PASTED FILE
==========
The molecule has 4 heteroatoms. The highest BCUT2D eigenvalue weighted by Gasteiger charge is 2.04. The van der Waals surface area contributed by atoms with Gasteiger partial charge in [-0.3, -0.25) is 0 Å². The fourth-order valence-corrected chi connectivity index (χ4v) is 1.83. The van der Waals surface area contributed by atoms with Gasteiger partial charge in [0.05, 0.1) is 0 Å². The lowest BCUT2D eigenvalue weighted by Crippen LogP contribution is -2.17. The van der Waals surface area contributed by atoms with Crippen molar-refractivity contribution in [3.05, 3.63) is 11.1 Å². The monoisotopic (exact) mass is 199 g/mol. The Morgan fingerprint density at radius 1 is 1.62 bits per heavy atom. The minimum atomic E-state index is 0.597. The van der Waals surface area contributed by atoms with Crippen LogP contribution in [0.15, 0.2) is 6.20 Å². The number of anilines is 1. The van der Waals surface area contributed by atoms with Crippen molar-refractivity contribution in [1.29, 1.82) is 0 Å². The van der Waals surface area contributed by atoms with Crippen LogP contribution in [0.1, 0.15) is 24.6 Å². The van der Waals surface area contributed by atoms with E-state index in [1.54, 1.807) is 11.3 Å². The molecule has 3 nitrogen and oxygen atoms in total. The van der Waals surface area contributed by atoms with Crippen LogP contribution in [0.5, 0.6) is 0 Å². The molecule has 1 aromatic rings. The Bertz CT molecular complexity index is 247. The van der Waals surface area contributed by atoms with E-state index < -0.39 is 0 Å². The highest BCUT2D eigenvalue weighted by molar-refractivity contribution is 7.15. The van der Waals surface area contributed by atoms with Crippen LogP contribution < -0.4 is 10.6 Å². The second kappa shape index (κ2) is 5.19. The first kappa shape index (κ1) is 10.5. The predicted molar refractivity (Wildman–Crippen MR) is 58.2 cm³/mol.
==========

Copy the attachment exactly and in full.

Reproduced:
The molecule has 4 heteroatoms. The highest BCUT2D eigenvalue weighted by Gasteiger charge is 2.04. The van der Waals surface area contributed by atoms with Gasteiger partial charge in [-0.3, -0.25) is 0 Å². The fourth-order valence-corrected chi connectivity index (χ4v) is 1.83. The van der Waals surface area contributed by atoms with Gasteiger partial charge in [0.05, 0.1) is 0 Å². The lowest BCUT2D eigenvalue weighted by Crippen LogP contribution is -2.17. The van der Waals surface area contributed by atoms with Crippen molar-refractivity contribution in [3.05, 3.63) is 11.1 Å². The monoisotopic (exact) mass is 199 g/mol. The Morgan fingerprint density at radius 1 is 1.62 bits per heavy atom. The minimum atomic E-state index is 0.597. The van der Waals surface area contributed by atoms with Crippen LogP contribution in [0.15, 0.2) is 6.20 Å². The number of anilines is 1. The van der Waals surface area contributed by atoms with Crippen molar-refractivity contribution in [1.29, 1.82) is 0 Å². The van der Waals surface area contributed by atoms with Crippen LogP contribution in [0.1, 0.15) is 24.6 Å². The van der Waals surface area contributed by atoms with E-state index in [1.54, 1.807) is 11.3 Å². The molecule has 3 nitrogen and oxygen atoms in total. The van der Waals surface area contributed by atoms with Crippen LogP contribution in [0.5, 0.6) is 0 Å². The molecule has 1 aromatic rings. The Bertz CT molecular complexity index is 247. The van der Waals surface area contributed by atoms with E-state index < -0.39 is 0 Å². The highest BCUT2D eigenvalue weighted by molar-refractivity contribution is 7.15. The van der Waals surface area contributed by atoms with Crippen LogP contribution < -0.4 is 10.6 Å². The second kappa shape index (κ2) is 5.19. The first kappa shape index (κ1) is 10.5. The predicted molar refractivity (Wildman–Crippen MR) is 58.2 cm³/mol.